The ins and outs of Brom’s Purgatory are the main attraction of Lost Gods, whose title refers to the fact that “old gods” of various kinds continue to exist, rather dimly, in Purgatory, kept active only by the devotion of their now-dead followers and losing power both through follower desertion and through attacks by roving bands of souls determined to overthrow the gods’ rule and be free to live life, or live death, in their own way. Actually, the motivations make little sense, and the idea of death-within-death (souls, already dead, can be made really dead by being separated into ka and ba and blown away by a whirlwind) is rather silly. And any possible philosophical considerations of rule-by-gods vs. rule-by-humans vs. rule-by-oneself are wholly ignored: there is no profundity here. There is, however, plenty of action. And Brom conjures up some exceptionally interesting subsidiary characters to interact with Chet. One is Yevabog, a spider goddess in whom no one believes any longer, who nevertheless retains some powers and is periodically able to wield them to useful effect; another is the soul of a man whose life was so miserable that he genuinely enjoys being in Purgatory for the short time that his soul remains in one piece; another is a giant golem, a sort of monstrous moving furnace that, properly fueled, leads the followers of one of the old gods on a trade-and-worship mission. Throughout his encounters with these and other outré characters, Chet manages to remain focused on Trish and the baby back up above, seeking a mystical key that is supposed to set things right on Earth but that the fallen angel, Senoy, will use to cement his and Lamia’s nefarious purposes if Chet follows instructions and brings it back.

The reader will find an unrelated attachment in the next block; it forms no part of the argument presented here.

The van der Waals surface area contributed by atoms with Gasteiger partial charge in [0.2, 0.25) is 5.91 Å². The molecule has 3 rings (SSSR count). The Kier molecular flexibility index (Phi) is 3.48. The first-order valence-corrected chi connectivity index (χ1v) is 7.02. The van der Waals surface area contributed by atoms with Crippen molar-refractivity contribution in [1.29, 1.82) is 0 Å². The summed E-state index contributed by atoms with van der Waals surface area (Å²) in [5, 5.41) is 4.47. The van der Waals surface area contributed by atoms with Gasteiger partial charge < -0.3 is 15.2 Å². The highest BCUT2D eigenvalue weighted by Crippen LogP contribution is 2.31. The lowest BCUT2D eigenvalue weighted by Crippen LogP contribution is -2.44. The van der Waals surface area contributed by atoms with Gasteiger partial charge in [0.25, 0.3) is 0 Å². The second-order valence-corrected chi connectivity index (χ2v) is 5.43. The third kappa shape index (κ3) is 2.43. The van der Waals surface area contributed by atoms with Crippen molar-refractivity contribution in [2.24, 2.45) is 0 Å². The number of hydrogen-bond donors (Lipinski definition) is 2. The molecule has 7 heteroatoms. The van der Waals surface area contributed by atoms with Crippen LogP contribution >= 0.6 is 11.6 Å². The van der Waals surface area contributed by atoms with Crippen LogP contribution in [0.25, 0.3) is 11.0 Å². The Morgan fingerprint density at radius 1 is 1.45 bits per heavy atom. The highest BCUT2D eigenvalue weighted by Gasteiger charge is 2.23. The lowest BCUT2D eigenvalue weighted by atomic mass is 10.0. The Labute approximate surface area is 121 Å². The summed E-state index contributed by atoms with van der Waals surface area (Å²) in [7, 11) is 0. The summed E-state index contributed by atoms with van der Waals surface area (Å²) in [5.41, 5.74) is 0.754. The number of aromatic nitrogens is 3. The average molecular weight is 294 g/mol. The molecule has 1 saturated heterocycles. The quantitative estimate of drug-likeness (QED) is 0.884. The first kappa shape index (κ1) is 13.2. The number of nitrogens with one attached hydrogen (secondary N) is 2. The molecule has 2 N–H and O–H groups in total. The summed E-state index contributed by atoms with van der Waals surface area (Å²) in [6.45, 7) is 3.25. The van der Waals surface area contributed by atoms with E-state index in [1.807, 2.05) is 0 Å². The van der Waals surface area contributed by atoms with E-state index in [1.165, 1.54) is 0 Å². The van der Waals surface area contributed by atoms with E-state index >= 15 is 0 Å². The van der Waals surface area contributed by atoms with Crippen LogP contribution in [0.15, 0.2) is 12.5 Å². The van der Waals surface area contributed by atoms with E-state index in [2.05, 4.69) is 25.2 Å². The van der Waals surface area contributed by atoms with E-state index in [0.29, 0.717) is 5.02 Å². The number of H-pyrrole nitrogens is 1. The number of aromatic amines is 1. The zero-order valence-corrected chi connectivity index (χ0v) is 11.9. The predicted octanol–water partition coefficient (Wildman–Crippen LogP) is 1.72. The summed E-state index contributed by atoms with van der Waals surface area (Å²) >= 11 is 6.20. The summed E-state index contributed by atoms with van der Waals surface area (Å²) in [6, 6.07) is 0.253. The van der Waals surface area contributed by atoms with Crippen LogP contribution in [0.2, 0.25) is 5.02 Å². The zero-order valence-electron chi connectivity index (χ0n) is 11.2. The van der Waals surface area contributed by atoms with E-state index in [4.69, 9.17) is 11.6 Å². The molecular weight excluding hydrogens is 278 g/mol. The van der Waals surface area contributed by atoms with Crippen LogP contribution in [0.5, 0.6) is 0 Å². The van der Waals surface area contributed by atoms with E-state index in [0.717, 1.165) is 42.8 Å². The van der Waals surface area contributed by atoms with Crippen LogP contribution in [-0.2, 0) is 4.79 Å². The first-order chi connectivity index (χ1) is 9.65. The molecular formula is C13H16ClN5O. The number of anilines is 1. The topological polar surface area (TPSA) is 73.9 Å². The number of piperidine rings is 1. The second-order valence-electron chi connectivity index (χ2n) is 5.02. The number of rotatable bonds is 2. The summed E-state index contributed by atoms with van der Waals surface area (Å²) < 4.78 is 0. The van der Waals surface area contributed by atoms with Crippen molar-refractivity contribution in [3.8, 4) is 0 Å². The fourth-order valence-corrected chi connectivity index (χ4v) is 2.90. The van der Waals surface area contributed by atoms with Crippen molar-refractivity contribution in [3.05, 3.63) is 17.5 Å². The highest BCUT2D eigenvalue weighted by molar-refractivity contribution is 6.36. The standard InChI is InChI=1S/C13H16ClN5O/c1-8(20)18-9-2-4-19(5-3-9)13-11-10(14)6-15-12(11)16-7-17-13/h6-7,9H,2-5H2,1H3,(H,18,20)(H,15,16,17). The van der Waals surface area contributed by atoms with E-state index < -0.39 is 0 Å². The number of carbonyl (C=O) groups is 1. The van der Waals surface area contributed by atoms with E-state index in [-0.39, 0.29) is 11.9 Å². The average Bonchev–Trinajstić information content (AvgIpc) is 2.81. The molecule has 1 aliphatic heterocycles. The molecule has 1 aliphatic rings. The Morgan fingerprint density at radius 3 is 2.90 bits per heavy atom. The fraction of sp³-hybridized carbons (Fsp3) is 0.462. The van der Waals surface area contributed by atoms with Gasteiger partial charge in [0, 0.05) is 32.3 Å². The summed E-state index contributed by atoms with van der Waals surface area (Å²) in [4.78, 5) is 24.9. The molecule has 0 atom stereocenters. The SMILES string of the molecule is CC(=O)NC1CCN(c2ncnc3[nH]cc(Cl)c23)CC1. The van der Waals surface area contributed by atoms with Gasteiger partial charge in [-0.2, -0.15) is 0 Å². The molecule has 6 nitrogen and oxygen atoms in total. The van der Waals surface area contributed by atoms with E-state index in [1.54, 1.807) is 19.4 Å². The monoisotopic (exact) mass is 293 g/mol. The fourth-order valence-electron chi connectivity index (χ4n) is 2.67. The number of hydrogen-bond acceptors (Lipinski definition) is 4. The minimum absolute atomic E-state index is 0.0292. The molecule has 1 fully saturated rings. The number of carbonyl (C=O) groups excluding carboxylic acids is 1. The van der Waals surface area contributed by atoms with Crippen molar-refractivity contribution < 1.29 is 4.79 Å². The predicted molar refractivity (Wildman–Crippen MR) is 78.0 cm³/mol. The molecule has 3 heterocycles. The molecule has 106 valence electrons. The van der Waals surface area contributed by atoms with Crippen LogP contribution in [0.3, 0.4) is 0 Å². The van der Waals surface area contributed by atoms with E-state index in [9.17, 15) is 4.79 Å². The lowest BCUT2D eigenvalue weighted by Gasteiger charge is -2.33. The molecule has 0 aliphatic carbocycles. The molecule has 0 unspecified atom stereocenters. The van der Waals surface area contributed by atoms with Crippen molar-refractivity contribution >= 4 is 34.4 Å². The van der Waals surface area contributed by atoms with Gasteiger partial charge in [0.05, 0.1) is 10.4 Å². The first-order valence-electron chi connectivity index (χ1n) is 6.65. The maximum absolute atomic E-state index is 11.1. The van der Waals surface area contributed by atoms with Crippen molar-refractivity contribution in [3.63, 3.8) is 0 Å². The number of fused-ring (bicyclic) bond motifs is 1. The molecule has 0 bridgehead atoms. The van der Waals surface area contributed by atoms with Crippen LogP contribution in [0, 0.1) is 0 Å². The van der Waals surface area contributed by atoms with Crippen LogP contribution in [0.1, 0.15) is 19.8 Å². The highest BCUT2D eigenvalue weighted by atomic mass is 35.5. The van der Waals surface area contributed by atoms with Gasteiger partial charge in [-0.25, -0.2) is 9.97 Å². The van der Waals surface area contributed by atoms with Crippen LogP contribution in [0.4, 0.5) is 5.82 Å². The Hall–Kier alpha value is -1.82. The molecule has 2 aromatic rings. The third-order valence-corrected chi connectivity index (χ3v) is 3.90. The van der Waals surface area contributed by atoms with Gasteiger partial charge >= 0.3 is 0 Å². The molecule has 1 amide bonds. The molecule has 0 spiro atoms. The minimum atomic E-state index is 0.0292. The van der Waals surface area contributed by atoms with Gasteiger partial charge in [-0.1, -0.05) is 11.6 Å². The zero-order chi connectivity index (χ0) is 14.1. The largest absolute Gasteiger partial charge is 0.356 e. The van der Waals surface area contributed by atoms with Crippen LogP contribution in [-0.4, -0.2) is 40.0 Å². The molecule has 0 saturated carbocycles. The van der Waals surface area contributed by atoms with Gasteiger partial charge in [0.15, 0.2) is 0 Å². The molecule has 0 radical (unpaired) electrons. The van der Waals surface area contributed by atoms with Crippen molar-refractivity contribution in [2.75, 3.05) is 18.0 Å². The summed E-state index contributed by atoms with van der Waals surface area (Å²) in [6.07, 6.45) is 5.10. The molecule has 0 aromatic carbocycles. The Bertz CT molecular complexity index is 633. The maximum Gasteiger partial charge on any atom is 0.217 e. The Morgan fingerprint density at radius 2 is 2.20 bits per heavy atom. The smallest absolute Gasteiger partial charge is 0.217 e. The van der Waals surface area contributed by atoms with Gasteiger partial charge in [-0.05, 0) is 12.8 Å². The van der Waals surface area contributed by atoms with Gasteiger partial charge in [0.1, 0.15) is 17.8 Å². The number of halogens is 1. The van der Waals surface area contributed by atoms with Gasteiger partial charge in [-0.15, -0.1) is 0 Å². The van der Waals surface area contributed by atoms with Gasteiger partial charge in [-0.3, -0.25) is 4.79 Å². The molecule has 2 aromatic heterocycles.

It in no way diminishes the power of the story to note that Chet, of course, does eventually get the key – with the help of one of his own ancestors, a known bad guy who, not surprisingly, turns out to have considerable good in him after all. And Chet does, of course, bring it back to Earth. But he uses it in his own way – another “of course” occurrence – and while there are limits to what he can do (he cannot bring himself back to life, for example), he can more or less set things more or less right and open the way to a better future for Trish after he himself returns, as he must, to the underworld. Brom’s imaginative view of Purgatory, which includes snippets from various belief systems as well as his own vivid imagination, is the central pleasure of this novel, which never seeks profundity but provides a grand roller coaster of a story. The essentially one-dimensional grotesqueries described in Brom’s prose and shown in his illustrations all have, at bottom, comprehensible emotions and motivations, and Chet’s encounters with them are believable if rarely surprising. Chet himself is a recognizably heroic/anti-heroic Everyman, wandering through a world not of his own making and one he comes only slowly and partially to understand. It is the chance to join him on his quest and undergo its trials and triumphs that will pull readers into Brom’s Purgatory and interest them in encountering even the most enigmatic and unpleasant of the Lost Gods.